Feb 13, 2014

Future of Intro to Shader Programming Book

I have been posting the English version of my Intro to Shader Programming book in this blog. I intended to publish it some years ago, but I had more important things to occupy myself. I thought it was a bit too late to publish this book, but I got lucky this time.

Luckily, my friend who owns an e-book only publisher wants to publish it. I'm one of people who wants all the programming books available exclusively online, removing the need for any non-standard, paper-specific layout design. So I decided to give it to him. This means I can't post all chapters on my blog, but I managed to negotiate a bit. As a result, I will be posting up to Chapter 6 on this blog, which is about the half of this book. I hope that this new "DLC scheme" won't piss you off and people who enjoyed it on my blog would buy it.

I still have rights to post all the rest chapters on my blog. But as a good will for the publisher, I won't post them unless the book becomes unavailable for some reason in the future.

The book will be sold on Amazon, iBooks and Google Play Books, starting sometime in March or April 2014.

Feb 12, 2014

Learning New Knowledge is Easy

learning new knowledge is easy, but changing old habits is hard.

Feb 11, 2014

[Intro to Shader] 04.Basic Lighting Shader - Part 2

Chapter 4: Basic Lighting Shaders - Part 2

Specular Light
Background
Specular light is different from diffuse light in a way that it only reflects to one direction and the angle of incidence is same as the angle of reflection. So if you want to observe specular light in action, you will have to see the surface from the direction where the reflected rays point toward. Have you ever turned your head away because the sun glare is too bright on your monitor? If you tilt the monitor a bit, it is bearable, right? That is specular light.

Then let’s add specular light to Figure 4.2, which had only diffuse light.

Figure 4.8 Diffuse and specular light

Just like diffuse light, there are many different specular lighting models, too. In this book, we will use Phong model, which is widely used in video games. In order to calculate specular lighting, Phong model finds the cosine value of the angle between the reflect vector (light vector reflected off the surface) and camera vector (a vector from the camera position to the current position), and raises the result to the power of some exponent. Look at the picture below for better understanding.

Figure 4.9 An example of specular lighting

Finding the cosine of the angle between reflect vector, R, and camera vector, V, is not different from what we did for diffuse lighting except that R and V are used instead of normal and light vectors. By the way, why do we raise cosine to the power of an exponent? You will find the answer in Figure 4.10.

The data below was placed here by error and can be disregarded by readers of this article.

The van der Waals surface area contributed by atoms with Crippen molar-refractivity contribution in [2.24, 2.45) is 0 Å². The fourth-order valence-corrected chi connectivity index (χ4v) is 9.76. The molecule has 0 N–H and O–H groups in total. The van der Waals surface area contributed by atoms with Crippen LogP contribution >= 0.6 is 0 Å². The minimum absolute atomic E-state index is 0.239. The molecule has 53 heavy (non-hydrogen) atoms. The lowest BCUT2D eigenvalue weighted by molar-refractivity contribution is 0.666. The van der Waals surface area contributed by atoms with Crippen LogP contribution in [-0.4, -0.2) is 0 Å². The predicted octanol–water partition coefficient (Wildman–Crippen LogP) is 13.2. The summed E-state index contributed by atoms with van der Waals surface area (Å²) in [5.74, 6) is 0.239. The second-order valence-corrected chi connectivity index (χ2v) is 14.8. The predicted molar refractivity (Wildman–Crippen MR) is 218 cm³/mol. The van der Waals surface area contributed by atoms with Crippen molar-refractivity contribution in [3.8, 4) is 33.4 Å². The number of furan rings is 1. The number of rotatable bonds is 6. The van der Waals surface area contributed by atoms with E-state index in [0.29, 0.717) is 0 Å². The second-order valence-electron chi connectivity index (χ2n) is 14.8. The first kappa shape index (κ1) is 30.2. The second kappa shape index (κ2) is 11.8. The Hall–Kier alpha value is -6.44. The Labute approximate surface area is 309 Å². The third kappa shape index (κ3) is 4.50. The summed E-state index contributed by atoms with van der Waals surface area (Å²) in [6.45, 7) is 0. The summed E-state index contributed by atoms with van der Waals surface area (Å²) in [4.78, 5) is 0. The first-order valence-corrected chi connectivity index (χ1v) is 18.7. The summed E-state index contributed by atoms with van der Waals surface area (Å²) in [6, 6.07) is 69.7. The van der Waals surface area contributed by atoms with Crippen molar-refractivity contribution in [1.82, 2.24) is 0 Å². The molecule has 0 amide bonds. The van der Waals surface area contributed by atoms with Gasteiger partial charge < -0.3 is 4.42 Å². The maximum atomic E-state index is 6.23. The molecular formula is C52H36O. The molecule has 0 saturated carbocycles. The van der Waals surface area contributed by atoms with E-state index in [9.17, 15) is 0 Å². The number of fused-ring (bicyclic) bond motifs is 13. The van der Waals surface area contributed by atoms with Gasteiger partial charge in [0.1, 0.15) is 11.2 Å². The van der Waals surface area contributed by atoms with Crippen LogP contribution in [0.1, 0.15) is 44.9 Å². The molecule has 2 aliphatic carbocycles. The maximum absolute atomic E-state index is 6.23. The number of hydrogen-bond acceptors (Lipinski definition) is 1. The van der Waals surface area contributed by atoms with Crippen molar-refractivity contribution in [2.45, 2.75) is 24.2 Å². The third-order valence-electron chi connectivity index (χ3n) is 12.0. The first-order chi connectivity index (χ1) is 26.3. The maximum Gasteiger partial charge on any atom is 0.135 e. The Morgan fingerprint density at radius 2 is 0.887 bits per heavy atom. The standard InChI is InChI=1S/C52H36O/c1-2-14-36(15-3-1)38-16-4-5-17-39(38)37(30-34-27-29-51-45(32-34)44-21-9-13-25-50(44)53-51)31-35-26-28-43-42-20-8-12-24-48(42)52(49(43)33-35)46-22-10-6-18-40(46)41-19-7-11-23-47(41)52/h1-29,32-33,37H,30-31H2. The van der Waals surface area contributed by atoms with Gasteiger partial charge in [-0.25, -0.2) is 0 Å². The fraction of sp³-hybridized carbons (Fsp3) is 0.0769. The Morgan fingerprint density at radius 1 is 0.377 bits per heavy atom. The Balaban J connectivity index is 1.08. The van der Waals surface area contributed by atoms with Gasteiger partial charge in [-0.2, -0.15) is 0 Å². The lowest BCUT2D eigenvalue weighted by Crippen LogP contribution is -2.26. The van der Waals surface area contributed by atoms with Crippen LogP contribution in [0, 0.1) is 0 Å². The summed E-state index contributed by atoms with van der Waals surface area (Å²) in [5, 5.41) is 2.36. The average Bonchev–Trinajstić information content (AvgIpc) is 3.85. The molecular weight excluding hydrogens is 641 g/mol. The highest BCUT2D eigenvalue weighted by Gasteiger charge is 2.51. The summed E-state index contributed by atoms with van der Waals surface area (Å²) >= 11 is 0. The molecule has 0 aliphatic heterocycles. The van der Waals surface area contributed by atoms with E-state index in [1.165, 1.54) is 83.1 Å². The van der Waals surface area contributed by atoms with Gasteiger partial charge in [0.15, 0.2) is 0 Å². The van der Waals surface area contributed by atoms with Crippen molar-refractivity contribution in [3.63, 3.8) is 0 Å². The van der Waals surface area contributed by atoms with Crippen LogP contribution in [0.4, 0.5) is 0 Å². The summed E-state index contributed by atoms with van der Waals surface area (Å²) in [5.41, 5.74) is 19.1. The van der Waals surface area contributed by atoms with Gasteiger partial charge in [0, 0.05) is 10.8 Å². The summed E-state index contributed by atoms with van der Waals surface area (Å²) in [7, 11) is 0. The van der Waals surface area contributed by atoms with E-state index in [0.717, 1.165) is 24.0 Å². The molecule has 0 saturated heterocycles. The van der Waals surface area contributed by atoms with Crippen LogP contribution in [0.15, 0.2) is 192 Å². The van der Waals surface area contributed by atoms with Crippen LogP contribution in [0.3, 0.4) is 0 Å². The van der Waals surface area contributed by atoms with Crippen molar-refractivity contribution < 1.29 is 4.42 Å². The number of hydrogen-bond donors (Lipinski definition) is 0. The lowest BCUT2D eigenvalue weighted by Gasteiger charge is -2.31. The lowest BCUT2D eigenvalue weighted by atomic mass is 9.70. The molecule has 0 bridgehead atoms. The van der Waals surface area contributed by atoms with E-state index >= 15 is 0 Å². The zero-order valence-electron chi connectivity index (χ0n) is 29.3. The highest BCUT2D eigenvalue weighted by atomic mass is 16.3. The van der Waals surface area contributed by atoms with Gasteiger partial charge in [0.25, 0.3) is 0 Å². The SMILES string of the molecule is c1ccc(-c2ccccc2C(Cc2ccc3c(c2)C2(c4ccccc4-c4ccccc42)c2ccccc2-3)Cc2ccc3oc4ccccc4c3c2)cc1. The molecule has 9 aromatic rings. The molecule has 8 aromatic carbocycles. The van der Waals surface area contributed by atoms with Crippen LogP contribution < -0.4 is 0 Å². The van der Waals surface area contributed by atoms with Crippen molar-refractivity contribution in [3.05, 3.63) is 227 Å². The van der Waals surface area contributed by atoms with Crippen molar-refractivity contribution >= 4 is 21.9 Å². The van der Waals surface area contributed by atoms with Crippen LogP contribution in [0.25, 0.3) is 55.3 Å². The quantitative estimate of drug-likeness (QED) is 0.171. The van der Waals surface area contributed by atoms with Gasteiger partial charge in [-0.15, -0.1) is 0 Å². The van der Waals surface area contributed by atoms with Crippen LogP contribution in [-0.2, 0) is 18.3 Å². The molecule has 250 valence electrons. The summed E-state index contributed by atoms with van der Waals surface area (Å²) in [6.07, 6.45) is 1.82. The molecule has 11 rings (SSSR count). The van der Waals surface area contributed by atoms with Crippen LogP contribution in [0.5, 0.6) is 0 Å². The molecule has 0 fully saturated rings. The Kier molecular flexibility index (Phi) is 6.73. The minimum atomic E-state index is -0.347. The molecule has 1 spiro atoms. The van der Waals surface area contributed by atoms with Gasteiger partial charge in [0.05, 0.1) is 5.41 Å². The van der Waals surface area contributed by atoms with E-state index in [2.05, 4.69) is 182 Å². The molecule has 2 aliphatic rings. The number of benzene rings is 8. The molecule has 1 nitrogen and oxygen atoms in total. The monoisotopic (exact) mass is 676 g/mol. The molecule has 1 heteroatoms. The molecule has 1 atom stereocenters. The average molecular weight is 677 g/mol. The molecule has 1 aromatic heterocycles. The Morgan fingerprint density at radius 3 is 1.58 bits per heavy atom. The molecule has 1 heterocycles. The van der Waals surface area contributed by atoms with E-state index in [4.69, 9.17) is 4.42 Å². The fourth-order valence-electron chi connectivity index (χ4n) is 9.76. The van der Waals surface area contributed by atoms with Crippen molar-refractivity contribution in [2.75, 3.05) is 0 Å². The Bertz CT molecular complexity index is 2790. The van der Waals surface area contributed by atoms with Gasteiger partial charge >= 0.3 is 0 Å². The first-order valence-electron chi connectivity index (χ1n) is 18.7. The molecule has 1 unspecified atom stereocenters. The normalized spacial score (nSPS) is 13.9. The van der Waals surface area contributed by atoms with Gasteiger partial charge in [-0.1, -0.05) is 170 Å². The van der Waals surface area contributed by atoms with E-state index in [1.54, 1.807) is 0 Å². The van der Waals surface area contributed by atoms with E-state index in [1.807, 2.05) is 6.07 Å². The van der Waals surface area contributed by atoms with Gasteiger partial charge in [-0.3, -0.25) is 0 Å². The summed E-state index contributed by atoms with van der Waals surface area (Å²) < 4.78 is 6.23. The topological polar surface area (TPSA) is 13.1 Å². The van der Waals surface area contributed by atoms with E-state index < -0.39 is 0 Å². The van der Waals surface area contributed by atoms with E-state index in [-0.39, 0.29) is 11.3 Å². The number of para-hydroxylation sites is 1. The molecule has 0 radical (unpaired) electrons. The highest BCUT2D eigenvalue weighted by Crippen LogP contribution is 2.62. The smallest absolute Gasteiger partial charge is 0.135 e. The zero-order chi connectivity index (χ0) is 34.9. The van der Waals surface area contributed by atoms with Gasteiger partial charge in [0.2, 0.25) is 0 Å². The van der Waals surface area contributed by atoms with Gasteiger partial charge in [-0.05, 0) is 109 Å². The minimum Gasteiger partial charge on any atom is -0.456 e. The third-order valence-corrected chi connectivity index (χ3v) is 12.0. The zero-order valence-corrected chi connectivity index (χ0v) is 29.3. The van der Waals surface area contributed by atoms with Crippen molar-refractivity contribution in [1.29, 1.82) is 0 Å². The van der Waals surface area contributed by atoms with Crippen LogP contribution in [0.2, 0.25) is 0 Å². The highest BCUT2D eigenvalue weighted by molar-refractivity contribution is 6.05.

Figure 4.10 As the exponent gets bigger, the cosine graph falls faster.
You see the graph falls faster as the exponent grows, right? If you observe specular light in the real world, you will notice that radius of the light is very tight unlike diffuse light, which is rather wide. This is why we use the power function: to mimic the tightness.[1]  Then, what exponent should we use? It depends on the materials of surfaces. Rougher surfaces have less tight specular light, so the smaller exponent should be used. As a general rule, start from an exponent of 20, and experiment with bigger and smaller numbers.

Now let’s write some shader code.

Initial Step-by-Step Setup
Let’s add specular light to the diffuse light shader we wrote earlier in this chapter. After all, we need both diffuse and specular to get a “correct” light effect.

What were the new things added to Figure 4.9? They were reflect and camera vectors, right? Reflect vector is a light vector which is reflected off the surface, and the angel between normal and light vectors is same as the angle between normal and reflect vectors. This means that reflect vector can be found from all the information we already have. Then, what about camera vector? Just like how we found the light vector, we can draw a line from the camera position to the current position, right? Therefore, the camera position will be a global variable. Go to RenderMonkey, and right-click on Lighting effect to add a new float4 variable. gWorldCameraPosition should be good for the name. Now right-click on it and assign ViewPosition semantic.

Now we got everything we need. Let’s look at the vertex shader.

Vertex Shader
Just like before, the full source code is listed first.

float4x4 gWorldMatrix;
float4x4 gViewMatrix;
float4x4 gProjectionMatrix;

float4 gWorldLightPosition;
float4 gWorldCameraPosition;

struct VS_INPUT 
{
   float4 mPosition : POSITION;
   float3 mNormal: NORMAL;
};

struct VS_OUTPUT 
{
  float4 mPosition : POSITION;
  float3 mDiffuse : TEXCOORD1;
  float3 mViewDir: TEXCOORD2;
  float3 mReflection: TEXCOORD3;
};

VS_OUTPUT vs_main( VS_INPUT Input )
{
  VS_OUTPUT Output;

  Output.mPosition = mul( Input.mPosition, gWorldMatrix );

  float3 lightDir = Output.mPosition.xyz - gWorldLightPosition.xyz;
  float3 lightDirUnnorm = lightDir;
  lightDir = normalize(lightDir);
   
  Output.mViewDir = Output.mPosition.xyz - gWorldCameraPosition.xyz;
   
  Output.mPosition = mul( Output.mPosition, gViewMatrix );
  Output.mPosition = mul( Output.mPosition, gProjectionMatrix );
   
  float3 worldNormal = mul( Input.mNormal, (float3x3)gWorldMatrix );